From this day forth, I observe legal, public nudity as something completely normal and find it quite bizarre when people go swimming in t-shirts.



5. Camping in Sweden

Is a dream. Apart from the fjords, blueberry landscapes, northern lights, reddened barns and nice Swedes, you can camp wherever the heck you want. Yes, the “Allemansrätten” allows you and I to camp on any and every private or public piece of land in Sweden without paying a cent, pence or dime. I would never “trespass” on private lands in the U.S., not even in my wildest dreams. This is what I learned: The Everyman’s Rights in Sweden may possibly be one of the greatest human rights enabling visitors to experience Sweden’s’ beauty up close.

From this day forth, I will forever envy homestead-owners in Sweden for their patience and open-mindedness towards “trespassers” on their property without using their 2nd Amendment rights.



6. Celebrating New Years in Hungary

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Hungary is one pure culinary treat. The home of Pörkölt, Gulasch, Langos and Stuffed cabbage. But the Hungarian folk sure know how to put on a party, especially to celebrate the New Year in its’ capital, Budapest. In the States, New Years is all about the seafood, more food and watching sports on TV.  I learned that: In Hungary, its all about eating good food, traditional music AND getting out on the streets and shooting off fireworks.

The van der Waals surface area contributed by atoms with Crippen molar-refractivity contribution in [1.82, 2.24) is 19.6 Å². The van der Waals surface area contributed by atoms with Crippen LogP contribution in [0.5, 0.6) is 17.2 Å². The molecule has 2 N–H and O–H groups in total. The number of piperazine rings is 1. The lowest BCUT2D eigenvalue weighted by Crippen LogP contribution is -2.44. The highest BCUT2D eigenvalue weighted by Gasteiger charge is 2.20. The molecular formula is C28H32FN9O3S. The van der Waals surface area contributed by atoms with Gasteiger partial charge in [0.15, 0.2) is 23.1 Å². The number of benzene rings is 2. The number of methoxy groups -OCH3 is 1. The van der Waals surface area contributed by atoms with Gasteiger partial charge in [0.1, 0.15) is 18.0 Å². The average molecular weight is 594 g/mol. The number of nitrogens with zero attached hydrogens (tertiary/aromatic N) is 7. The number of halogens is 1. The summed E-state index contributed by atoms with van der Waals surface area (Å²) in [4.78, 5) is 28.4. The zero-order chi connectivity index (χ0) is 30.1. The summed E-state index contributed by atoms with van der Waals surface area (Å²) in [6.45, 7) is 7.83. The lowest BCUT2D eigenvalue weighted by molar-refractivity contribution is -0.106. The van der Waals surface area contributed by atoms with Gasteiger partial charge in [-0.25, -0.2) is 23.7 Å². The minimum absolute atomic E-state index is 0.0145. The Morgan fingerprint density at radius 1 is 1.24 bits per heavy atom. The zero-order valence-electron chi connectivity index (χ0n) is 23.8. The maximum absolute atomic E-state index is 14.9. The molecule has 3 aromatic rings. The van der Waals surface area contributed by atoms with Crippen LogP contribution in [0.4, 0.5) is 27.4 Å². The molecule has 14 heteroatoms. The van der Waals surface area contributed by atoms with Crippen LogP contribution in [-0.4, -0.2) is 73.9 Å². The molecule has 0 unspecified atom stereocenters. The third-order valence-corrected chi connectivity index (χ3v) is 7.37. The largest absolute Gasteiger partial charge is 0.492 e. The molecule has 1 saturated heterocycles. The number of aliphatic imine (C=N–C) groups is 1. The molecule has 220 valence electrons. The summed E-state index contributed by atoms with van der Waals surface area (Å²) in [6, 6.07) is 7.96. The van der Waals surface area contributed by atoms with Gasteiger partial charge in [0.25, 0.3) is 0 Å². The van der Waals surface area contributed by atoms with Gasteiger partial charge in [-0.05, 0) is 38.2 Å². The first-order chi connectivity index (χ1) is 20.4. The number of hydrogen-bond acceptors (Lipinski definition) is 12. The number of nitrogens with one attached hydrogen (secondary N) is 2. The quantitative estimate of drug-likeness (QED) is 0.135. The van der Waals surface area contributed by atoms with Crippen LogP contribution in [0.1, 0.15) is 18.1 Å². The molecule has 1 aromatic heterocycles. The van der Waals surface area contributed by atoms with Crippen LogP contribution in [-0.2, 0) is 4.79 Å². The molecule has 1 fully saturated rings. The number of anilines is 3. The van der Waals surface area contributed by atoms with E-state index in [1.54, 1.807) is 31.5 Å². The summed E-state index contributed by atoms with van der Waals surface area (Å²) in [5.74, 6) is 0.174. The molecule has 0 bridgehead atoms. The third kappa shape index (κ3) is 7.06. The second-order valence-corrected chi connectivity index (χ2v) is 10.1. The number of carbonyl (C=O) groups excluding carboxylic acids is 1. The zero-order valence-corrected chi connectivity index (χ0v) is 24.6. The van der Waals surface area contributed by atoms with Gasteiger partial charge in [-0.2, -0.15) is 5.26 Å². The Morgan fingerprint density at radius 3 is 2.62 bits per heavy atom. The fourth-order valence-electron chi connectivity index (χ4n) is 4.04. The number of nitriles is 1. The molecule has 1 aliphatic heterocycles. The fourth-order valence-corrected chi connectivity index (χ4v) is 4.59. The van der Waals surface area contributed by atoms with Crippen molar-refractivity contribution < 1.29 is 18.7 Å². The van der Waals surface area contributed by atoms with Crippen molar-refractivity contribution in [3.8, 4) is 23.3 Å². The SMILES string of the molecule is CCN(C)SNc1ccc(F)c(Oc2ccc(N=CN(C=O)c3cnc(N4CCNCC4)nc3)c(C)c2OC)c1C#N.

From this day forth, I trust an urban firework-shooting Hungarian celebrating New Years more than the best-secured Fourth of July Fireworks show in the U.S.



7. Going Out in the Netherlands

This is no longer as shocking as it used to be, ever since a few U.S. States have gone legal. Yet, I found it to be rather interesting seeing leafy greens of Mary on balconies, in kitchen windows and on the street. Denver is now comparable to Amsterdam. But, I learned that the most relaxed human being is a Holland-born angler out fishing with his wife Mary-Jane.

From this day forth, I will ___________________ (insert text).



8. Driving in Italy

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Do you have a drivers license? Italy made me question my driving abilities to the maximum. The round-abouts don’t have any lanes, some streets are merely alley-ways, Italians know how to accelerate & brake all at the same time and the pizza-delivery bikes are the pits. The worst part is, one must assimilate and drive just as careless, so that nobody notices you’re not from there. But, I learned that yelling out your window is sometimes better than honking.

From this day forth, I will yell out my window first, then I shall honk my horn.



9. Buying Gasoline (Petrol) in Luxembourg

If you are traveling Europe via automobile, then you need to map Luxembourg. And if you’ve never been abroad, you should know that we (the Americans) pay only a fraction of what the Europeans have to pay for their gasoline. Except for the folk of Luxembourg (almost). I learned that if you are traveling through Luxembourg, ALWAYS FILL UP your car with gasoline in Luxembourg. You should bring some patience with you, because half of Europe wants to tank gas in Luxembourg as well.

From this day forth, I will never complain about the gasoline prices in the Unites States.